By Julie A. Brink
For the Muslim community at the University, life is about getting or providing an education, following the tenets of Islam and, in many cases, raising a family.
Julie Belz, assistant professor of German and applied linguistics, is a member of the University's Muslim community. She was raised as a Roman Catholic, but converted to Islam. Belz and her husband, a physician, are raising three children in their faith.
"We try to raise our children the best we can Islamically," she said, "teaching them about God, the prophet, encouraging them to be respectful, to have self esteem, to be confident, full of dignity, (to know) that it is incumbent on every Muslim to seek knowledge."
Although a minority at the University, worldwide, Islam is one of the fastest growing religions. About 1.2 billion people of all races are Muslims, according to widely circulated figures. Of that number, only about 18 percent of them live in the Arab world.
"People need to be reminded that Islam is not a monolithic religion," according to Timothy Gianotti, assistant professor of religious studies and history, "They don't look the same, they don't act the same."
As an Islamic scholar, Gianotti has been called upon repeatedly by the media to interpret Islam.
"I have lost track of the number of interviews, talks, that I've given for radio and TV, campus and noncampus groups," he said.
Gianotti, who teaches classes in Islam and world religions, used his classroom as a forum to discuss reaction to the Sept. 11 terrorist attacks.
"One of the things students have discovered because we dealt very squarely with Islam and its traditions is that they
Gianotti observed that "on the whole, Muslim students on campus have tried very hard to be inclusive. They invite other student groups to their meetings, they attend interfaith events. Some aspects of socializing on campus, such as attending frat parties and drinking, are not appropriate for them, but they are very eager to create a dialogue. They perceive the need to be outgoing."
The Office of International Students doesn't keep statistics on religious affiliations and only about 50 percent of incoming students elect to mark affiliations on admissions forms, according to Sharon Mortensen, interim director of the Center for Ethics and Religious Affairs. Of those that did, about 100 identified themselves as Muslims.
Many of Penn State's undergraduate Muslim students join the Muslim Student Association, a group with a longtime association with the University.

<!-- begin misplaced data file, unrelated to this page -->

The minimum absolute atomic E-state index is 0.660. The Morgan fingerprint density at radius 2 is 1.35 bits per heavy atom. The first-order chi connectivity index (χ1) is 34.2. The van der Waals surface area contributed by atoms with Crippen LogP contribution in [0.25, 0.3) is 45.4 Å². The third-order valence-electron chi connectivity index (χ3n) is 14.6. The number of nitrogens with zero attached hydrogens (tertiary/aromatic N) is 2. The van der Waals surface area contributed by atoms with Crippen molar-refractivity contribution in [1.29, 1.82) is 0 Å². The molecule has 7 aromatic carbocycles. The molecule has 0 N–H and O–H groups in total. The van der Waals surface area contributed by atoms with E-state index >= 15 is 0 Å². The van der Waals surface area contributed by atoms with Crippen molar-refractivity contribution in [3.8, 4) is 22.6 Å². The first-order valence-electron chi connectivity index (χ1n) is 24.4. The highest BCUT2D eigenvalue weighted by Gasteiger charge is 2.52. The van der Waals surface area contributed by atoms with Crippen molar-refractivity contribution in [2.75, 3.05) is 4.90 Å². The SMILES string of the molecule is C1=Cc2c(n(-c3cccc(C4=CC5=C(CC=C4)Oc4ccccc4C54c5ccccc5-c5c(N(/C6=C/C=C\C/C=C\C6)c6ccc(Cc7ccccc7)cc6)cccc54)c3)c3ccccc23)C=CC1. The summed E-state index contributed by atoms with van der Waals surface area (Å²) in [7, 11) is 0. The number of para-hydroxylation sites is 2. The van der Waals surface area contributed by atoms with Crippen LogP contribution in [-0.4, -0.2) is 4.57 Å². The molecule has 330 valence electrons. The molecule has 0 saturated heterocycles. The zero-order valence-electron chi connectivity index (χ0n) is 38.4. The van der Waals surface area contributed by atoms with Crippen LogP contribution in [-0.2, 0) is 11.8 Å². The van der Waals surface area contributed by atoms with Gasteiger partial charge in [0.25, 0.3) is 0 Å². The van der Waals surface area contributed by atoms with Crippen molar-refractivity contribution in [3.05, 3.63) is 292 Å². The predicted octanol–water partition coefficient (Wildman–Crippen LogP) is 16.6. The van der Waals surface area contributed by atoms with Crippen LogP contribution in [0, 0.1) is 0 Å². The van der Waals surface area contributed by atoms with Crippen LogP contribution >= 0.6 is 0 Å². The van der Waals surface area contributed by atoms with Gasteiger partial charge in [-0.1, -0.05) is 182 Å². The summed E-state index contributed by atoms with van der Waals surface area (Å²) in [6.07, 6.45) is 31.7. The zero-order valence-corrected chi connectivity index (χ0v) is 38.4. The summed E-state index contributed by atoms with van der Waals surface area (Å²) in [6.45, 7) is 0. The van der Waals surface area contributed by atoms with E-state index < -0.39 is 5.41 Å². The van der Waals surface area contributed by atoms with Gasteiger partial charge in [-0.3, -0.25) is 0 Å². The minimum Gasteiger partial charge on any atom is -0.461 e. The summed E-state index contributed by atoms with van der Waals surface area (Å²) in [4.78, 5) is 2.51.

"We help educate others as well as ourselves about Islam; our goal is to become more united as Muslims," according to Zubair Malik, president. Malik is a junior majoring in pre-med.
The organization has a listserv of about 300 students. Weekly meetings generate attendance of anywhere between 30 and 50 students, "but we can draw 200 to 300 for our big events," Malik said. Most of the club members are American citizens, Malik said.
MSA activities include a big brother/big sister program, joint events with other clubs, dinners, fund-raisers and participation in volleyball, soccer and basketball teams. The MSA contributes funds to the dance marathon and student organizations and holds an annual Muslim World Fair, Malik said.
Penn State York and Penn State Delaware County also have MSA chapters. Hershey Medical Center has the Islamic Medical Association Penn State College of Medicine Chapter.
Ibrahim Ibrahim, assistant professor in the College of Health and Human Development, has worked at University Park for about three years.
During that time he's been an active member and past president of the Islamic Society of Central Pennsylvania.
The society, which has been around for about 15 years, counts about 130 to 150 registered members, but about four times that many attend some of the bigger religious observance services. Ibrahim estimates that about 500 to 600 Muslims live in State College and about 1,000 to 1,500 live in Centre County.
The majority of them are graduate students, noncitizens, who stay an average of four to five years. They are active in the community as members of the local Parent Teacher Organizations, play soccer, donate books to the library, arrange for blood drives and donate to Goodwill, Ibrahim said.
But after Sept. 11, "it became apparent to me that after all these efforts that people don't know who the Muslims are," Ibrahim said. "After Sept. 11, we felt an urgent need to tell people who we are because people are very apprehensive about the image of Islam being presented in the papers."
On Sept. 11, lbrahim watched the terrorist attacks unfolded on television. His neighbor, a Mennonite pastor, knocked on the door. "We talked about what they should do for an hour in response to what happened nationally," Ibrahim recalled. "He offered his home if there was a personal threat to me."